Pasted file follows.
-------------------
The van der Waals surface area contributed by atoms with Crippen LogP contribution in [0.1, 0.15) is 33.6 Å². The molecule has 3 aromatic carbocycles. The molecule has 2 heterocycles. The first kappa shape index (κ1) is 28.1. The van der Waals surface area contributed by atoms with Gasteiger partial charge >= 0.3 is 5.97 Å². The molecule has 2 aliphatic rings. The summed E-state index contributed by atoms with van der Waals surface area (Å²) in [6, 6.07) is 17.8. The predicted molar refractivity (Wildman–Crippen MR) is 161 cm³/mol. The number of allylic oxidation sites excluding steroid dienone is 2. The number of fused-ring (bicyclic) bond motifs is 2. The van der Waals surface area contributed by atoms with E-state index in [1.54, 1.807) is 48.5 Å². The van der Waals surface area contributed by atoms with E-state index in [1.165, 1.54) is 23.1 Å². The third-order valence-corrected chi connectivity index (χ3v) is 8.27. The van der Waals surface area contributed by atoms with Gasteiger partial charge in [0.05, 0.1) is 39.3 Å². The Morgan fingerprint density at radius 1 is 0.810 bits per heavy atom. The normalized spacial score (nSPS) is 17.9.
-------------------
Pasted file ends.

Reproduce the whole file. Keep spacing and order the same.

The van der Waals surface area contributed by atoms with Crippen LogP contribution in [0.1, 0.15) is 33.6 Å². The molecule has 3 aromatic carbocycles. The molecule has 2 heterocycles. The first kappa shape index (κ1) is 28.1. The van der Waals surface area contributed by atoms with Gasteiger partial charge >= 0.3 is 5.97 Å². The molecule has 2 aliphatic rings. The summed E-state index contributed by atoms with van der Waals surface area (Å²) in [6, 6.07) is 17.8. The predicted molar refractivity (Wildman–Crippen MR) is 161 cm³/mol. The number of allylic oxidation sites excluding steroid dienone is 2. The number of fused-ring (bicyclic) bond motifs is 2. The van der Waals surface area contributed by atoms with E-state index in [1.54, 1.807) is 48.5 Å². The van der Waals surface area contributed by atoms with E-state index in [1.165, 1.54) is 23.1 Å². The third-order valence-corrected chi connectivity index (χ3v) is 8.27. The van der Waals surface area contributed by atoms with Gasteiger partial charge in [0.05, 0.1) is 39.3 Å². The Morgan fingerprint density at radius 1 is 0.810 bits per heavy atom. The normalized spacial score (nSPS) is 17.9.